“They had the most fantastic blueberry muffin that you’ve ever had in your life, not to be found anywhere else since,” she said.
She also enjoyed going to the stationery store, buying clothes and catching a flick.
As the years went by, the shopping center continued to attract customers as places such as downtown Framingham dwindled, Riccardi explained.
Rte. 9 becomes the Golden Mile
The Shopping Center helped attract new business along Rte. 9, helping bolster the Golden Mile.
“New restaurants included the Monticello, the Chateau De Ville, Giovanni’s, Beacon Terrace, Howard Johnson, Sea ‘n Surf, Golden Eagle, Red Coach Grille and others,” reads a slide from the history center exhibit.
While the plaza was helping attract business to Framingham, it dealt with financial struggles as early as three years after it opened, Riccardi said. The shopping plaza was the brainchild of Huston Rawl, who established the real estate trust that developed the plaza.
“The record number of innovations, shoppers and sales could not save Huston Rawls’ empire from crumbling when poorly written leases, the lack of a second anchor, and a reduction in the loan by the lending agency took their toll on the bottom line of the enterprise,” she wrote.
By the 1980s, with myriad challenges, Shoppers World owners Allied Stores agreed to sell its interest to Melvin Simon and Associates. There were plans to tear down the shopping plaza and replace it with an enclosed mall. That plan was approved by the Planning Board but that faced a legal challenge by the Natick Mall.
Plans to tear down the mall
In 1994, as the shopping center began to show its age, its then-owner, Homart Development Company (Sears’ real estate division), decided to tear down the shopping center. Homart had also bought the Natick Mall, Riccardi wrote.
The original plan was to build a new enclosed mall at Shoppers World and an open shopping plaza where the Natick Mall was.
But that didn’t work out, because Filene’s, a department store that was proposed to be an anchor at the new Shoppers World, had recently remodeled its Natick store and didn’t want to build a new one.
“Homart then reversed the plans. The new Natick Mall opened in late 1994; the original Shoppers’ World in Framingham closed in August 1994, and was scheduled for demolition. It would be replaced by a ‘power center’ consisting mostly of large discount retailers.”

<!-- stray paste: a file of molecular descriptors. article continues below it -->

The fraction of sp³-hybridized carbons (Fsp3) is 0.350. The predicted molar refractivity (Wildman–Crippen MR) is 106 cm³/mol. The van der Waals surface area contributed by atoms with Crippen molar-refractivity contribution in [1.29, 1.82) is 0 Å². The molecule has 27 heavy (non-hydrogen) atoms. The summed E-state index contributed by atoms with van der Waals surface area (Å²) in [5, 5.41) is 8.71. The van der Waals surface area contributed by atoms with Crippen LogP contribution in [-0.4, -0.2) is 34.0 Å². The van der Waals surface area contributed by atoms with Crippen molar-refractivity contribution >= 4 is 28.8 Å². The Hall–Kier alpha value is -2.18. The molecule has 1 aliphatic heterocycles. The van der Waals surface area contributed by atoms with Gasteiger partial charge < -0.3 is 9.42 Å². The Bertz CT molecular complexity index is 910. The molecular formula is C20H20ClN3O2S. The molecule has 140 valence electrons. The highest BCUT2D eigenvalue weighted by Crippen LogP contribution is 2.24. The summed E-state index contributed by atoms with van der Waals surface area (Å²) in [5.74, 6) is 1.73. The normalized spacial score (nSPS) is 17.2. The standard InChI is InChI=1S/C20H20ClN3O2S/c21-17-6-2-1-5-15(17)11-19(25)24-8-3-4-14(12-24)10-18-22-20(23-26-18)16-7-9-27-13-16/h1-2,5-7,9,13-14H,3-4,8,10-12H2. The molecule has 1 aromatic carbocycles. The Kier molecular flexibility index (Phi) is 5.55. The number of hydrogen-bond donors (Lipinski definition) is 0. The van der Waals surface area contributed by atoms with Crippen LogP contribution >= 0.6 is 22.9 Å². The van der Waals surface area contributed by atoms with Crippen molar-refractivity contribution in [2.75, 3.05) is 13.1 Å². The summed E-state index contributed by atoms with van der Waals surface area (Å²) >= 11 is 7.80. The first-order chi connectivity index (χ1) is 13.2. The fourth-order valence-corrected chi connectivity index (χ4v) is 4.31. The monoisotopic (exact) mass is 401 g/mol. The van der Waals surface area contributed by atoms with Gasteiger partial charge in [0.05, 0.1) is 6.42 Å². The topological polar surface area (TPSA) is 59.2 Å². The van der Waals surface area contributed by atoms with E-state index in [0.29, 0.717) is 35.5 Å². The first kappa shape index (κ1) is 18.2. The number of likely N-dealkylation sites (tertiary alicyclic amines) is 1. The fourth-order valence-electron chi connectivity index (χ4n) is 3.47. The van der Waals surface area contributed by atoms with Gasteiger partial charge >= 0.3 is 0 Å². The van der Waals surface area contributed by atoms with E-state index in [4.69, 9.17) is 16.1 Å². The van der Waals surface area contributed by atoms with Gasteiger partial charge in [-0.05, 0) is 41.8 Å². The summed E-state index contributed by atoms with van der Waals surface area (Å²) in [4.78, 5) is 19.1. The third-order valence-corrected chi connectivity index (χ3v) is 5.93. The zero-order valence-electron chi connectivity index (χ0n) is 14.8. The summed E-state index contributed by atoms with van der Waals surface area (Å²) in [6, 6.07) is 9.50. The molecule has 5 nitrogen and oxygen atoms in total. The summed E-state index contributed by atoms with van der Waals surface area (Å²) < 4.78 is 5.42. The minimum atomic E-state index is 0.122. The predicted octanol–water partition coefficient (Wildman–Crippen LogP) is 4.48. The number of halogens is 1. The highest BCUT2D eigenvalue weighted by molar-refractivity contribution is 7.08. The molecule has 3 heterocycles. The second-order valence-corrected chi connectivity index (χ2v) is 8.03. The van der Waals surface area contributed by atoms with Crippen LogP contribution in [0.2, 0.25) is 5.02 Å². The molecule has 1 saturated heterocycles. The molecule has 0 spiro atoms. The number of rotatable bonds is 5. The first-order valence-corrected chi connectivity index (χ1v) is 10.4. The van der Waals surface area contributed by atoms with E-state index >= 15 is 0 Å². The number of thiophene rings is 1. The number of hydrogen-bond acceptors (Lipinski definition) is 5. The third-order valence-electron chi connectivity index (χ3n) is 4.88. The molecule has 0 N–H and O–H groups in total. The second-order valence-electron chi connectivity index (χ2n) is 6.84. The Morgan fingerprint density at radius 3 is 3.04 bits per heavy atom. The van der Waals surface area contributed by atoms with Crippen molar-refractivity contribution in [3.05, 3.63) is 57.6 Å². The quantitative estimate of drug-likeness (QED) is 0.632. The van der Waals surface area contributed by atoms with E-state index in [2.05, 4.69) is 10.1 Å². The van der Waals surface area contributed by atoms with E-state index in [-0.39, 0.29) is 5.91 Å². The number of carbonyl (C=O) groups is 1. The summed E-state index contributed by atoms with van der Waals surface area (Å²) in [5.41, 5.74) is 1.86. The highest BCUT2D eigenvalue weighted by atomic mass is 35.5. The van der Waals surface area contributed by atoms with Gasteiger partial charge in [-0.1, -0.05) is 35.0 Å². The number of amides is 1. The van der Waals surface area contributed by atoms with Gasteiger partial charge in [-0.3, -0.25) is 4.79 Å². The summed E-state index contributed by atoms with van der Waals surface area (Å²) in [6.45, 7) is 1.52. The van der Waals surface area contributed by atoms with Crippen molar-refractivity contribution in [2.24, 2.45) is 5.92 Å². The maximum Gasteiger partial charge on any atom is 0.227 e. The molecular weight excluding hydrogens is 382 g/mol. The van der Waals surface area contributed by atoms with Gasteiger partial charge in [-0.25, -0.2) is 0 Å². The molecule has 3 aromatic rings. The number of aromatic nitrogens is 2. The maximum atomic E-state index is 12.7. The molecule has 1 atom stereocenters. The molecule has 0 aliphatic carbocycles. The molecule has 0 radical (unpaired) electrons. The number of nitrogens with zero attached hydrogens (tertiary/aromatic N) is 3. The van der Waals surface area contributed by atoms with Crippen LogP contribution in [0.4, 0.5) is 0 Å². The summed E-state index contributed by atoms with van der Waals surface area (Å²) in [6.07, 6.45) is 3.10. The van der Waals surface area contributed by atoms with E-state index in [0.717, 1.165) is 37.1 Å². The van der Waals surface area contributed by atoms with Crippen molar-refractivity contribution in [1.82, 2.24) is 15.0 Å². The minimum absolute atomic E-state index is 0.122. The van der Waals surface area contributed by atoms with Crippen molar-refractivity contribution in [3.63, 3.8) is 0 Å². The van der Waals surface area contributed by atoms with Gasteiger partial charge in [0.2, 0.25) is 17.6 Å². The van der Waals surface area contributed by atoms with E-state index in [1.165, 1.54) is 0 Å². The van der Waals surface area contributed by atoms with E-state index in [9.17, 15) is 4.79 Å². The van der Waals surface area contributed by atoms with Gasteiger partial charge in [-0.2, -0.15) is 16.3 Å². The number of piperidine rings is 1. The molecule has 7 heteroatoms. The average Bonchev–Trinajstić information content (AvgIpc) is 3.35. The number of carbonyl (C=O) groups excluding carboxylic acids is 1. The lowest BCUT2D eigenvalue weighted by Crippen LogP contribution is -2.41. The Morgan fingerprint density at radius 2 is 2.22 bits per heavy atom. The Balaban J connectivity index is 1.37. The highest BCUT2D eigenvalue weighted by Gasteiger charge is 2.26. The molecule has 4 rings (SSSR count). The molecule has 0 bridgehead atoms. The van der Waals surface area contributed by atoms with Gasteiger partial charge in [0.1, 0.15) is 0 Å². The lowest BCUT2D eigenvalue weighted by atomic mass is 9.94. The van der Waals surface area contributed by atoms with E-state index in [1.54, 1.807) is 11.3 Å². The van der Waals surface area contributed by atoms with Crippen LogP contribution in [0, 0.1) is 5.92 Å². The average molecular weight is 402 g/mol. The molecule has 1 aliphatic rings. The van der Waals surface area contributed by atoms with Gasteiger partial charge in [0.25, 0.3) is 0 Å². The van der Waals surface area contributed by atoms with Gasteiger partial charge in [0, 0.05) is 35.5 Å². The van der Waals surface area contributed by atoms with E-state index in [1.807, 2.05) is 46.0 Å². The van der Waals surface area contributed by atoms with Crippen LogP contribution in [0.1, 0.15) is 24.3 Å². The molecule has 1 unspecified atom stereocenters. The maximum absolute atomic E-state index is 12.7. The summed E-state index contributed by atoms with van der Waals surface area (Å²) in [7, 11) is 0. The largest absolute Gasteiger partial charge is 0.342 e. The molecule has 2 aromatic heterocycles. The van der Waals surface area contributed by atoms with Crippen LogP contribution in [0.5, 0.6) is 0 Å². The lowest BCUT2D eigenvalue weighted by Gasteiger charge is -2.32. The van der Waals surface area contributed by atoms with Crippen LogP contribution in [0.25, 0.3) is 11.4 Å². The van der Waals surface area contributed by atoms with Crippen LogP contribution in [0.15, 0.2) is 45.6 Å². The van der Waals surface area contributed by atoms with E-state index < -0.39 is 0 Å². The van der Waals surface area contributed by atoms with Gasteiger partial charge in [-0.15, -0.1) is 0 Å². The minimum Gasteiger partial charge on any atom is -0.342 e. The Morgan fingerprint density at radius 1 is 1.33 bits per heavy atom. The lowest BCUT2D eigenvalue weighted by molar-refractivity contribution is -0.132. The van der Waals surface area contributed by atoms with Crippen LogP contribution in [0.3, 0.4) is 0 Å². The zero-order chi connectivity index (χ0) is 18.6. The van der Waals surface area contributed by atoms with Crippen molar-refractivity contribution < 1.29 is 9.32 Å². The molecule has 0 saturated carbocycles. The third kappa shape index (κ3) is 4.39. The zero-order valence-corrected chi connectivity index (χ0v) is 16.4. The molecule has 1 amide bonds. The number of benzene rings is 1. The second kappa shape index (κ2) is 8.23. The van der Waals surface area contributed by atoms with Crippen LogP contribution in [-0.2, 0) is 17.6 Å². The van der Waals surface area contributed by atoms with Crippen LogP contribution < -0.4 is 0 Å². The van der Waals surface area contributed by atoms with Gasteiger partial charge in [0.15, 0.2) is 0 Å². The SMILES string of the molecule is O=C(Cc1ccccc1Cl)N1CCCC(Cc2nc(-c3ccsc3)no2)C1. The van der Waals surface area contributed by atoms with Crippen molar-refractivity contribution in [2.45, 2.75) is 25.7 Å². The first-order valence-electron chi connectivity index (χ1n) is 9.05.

Efforts to save the Jordan Marsh dome
There was an effort to save the iconic Jordan Marsh dome, Riccardi said.
In 1994, just months before the plaza was set to be demolished, Framingham Building Commissioner Lew Colten inspected the dome and found it to be in excellent condition.
“Is there a more recognizable symbol of Framingham than that dome?” he asked, according to Riccardi.
Colten was able to raise about $10,000 in private pledges to save the dome. He had proposed a plan to move the dome and make it a hockey rink He estimated it would cost about $300,000.
There were other suggestions to make it a carousel, a tourist information center or a “theater in the round.”
But efforts to save the dome fell short, Riccardi wrote.
“It was Lew Colten’s understanding that Homart officials would give him until December 15th to come up with a plan to save the dome,” she wrote. “But by December 1st, the outer layer of the dome was being peeled off. Complete dismantling followed, step by step.”
MetroWest Daily News columnist Tom Moroney was among the loudest voices seeking to save the dome, dedicating several columns urging developers to preserve it.
Today, the old Shoppers World is remembered fondly. A Facebook group titled “The Old Shoppers World was Better” has more than 10,000 members. Old advertisements and photos from inside the mall are posted regularly.
Cesareo Contreras can be reached at 508-626-3957 or [email protected] Follow him on Twitter @cesareo_r.